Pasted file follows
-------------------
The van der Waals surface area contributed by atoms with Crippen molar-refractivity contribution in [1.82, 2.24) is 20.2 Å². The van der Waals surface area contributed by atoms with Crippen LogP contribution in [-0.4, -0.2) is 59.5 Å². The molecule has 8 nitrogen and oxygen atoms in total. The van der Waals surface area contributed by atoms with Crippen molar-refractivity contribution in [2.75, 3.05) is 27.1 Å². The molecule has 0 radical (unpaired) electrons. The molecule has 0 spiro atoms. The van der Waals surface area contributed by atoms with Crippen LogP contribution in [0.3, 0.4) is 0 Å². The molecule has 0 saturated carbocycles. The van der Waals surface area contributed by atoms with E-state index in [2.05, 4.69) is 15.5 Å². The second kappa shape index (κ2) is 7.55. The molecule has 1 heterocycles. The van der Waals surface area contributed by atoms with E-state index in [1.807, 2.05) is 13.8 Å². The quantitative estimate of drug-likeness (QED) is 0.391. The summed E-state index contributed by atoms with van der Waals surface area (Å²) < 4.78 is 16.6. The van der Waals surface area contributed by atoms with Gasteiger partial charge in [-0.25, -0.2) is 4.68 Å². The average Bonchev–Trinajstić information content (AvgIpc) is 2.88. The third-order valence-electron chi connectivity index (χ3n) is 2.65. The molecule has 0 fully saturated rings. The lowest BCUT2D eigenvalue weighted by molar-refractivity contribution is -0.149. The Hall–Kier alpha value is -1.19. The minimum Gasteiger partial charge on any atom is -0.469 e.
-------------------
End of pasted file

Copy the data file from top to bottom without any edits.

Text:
The van der Waals surface area contributed by atoms with Crippen molar-refractivity contribution in [1.82, 2.24) is 20.2 Å². The van der Waals surface area contributed by atoms with Crippen LogP contribution in [-0.4, -0.2) is 59.5 Å². The molecule has 8 nitrogen and oxygen atoms in total. The van der Waals surface area contributed by atoms with Crippen molar-refractivity contribution in [2.75, 3.05) is 27.1 Å². The molecule has 0 radical (unpaired) electrons. The molecule has 0 spiro atoms. The van der Waals surface area contributed by atoms with Crippen LogP contribution in [0.3, 0.4) is 0 Å². The molecule has 0 saturated carbocycles. The van der Waals surface area contributed by atoms with E-state index in [2.05, 4.69) is 15.5 Å². The second kappa shape index (κ2) is 7.55. The molecule has 1 heterocycles. The van der Waals surface area contributed by atoms with E-state index in [1.807, 2.05) is 13.8 Å². The quantitative estimate of drug-likeness (QED) is 0.391. The summed E-state index contributed by atoms with van der Waals surface area (Å²) < 4.78 is 16.6. The van der Waals surface area contributed by atoms with Gasteiger partial charge in [-0.25, -0.2) is 4.68 Å². The average Bonchev–Trinajstić information content (AvgIpc) is 2.88. The third-order valence-electron chi connectivity index (χ3n) is 2.65. The molecule has 0 fully saturated rings. The lowest BCUT2D eigenvalue weighted by molar-refractivity contribution is -0.149. The Hall–Kier alpha value is -1.19. The minimum Gasteiger partial charge on any atom is -0.469 e.